Residents of Howard and Carroll counties last night peppered state officials and administrators of a nonprofit organization with charges of poor planning in the effort to turn an abandoned hospital near Marriottsville into a drug-treatment center.
Last night's meeting was supposed to be a round-table discussion between the charity and local residents concerned about public safety and the possibility of declining property values.
But after a 40-minute presentation by Owings Mills-based Harvest International, the nonprofit organization, a panel of residents criticized the organization's planning and proposal, eliciting applause from many of the 60 residents who attended the meeting at Springfield Hospital Center.
"I expected it to be more in-depth, more panel-like." said aid Anthony Cirri, 38, of Carroll County. "It just turned into a fight between Harvest and the local community."
At a Sept. 29 meeting in Ellicott City, administrators from Harvest International agreed to defer until Wednesday implementation of the lease the nonprofit organization signed last month with the state.
Despite local outcry, Harvest plans to develop the 50-acre campus of Henryton Hospital in Carroll County, eventually turning the decaying buildings into a complex offering a variety of services, such as drug treatment and counseling the homeless.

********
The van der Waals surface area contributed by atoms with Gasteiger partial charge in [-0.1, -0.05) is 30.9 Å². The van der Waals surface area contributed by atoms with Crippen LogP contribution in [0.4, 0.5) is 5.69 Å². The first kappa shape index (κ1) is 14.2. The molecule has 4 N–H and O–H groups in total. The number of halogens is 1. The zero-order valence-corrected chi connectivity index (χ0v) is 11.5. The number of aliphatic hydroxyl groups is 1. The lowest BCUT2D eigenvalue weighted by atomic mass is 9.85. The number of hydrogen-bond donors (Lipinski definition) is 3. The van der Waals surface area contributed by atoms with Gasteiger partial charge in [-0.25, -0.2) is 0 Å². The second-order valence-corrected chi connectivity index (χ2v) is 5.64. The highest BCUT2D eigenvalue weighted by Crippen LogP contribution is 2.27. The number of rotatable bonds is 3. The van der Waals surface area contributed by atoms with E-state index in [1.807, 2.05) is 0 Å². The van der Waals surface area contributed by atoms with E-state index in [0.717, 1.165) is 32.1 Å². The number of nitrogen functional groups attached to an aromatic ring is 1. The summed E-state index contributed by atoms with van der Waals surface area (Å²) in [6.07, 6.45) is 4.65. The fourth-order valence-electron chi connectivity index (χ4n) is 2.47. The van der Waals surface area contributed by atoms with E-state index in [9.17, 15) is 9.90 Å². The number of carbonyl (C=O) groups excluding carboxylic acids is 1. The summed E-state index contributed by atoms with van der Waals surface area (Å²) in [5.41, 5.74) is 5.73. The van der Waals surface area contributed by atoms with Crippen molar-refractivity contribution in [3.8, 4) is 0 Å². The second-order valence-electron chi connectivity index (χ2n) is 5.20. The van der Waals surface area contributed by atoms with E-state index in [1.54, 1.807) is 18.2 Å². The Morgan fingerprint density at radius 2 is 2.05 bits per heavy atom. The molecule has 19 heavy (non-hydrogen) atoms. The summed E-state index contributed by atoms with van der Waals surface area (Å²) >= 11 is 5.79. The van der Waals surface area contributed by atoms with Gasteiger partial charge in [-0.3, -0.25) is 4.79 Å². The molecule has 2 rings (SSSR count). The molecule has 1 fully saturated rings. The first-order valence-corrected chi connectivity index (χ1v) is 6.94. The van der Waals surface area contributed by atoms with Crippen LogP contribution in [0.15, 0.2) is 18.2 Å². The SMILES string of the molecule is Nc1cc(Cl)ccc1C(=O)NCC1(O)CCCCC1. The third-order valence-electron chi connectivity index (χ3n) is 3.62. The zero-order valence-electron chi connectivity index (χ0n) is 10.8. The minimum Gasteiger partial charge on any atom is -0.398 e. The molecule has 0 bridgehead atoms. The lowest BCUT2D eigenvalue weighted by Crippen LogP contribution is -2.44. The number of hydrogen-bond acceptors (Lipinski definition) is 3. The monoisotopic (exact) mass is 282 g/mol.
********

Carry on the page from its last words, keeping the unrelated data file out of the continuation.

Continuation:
Samson Doolin, director of Harvest International, said last night that he plans to move ahead with the project while consulting with state and local leaders during the next several days.
"Unless something comes out of this meeting, we're going forward," Doolin said two hours into the forum. "We believe in the merits of this project."
The next steps involve getting approval from the Carroll county planning and zoning board.
Many of the 14 residents on the panel had a different view, however. They voiced concerns about the safety of children in the Howard County neighborhoods near the site, about property values and about the possibility of the state locating juvenile sex offenders there.
They also criticized Harvest for not creating a detailed plan or providing enough information.
"Anyone who's read this proposal knows it has more holes than the Titanic," said Thom McKee, 41, of Marriottsville in Howard.
Pub Date: 10/10/97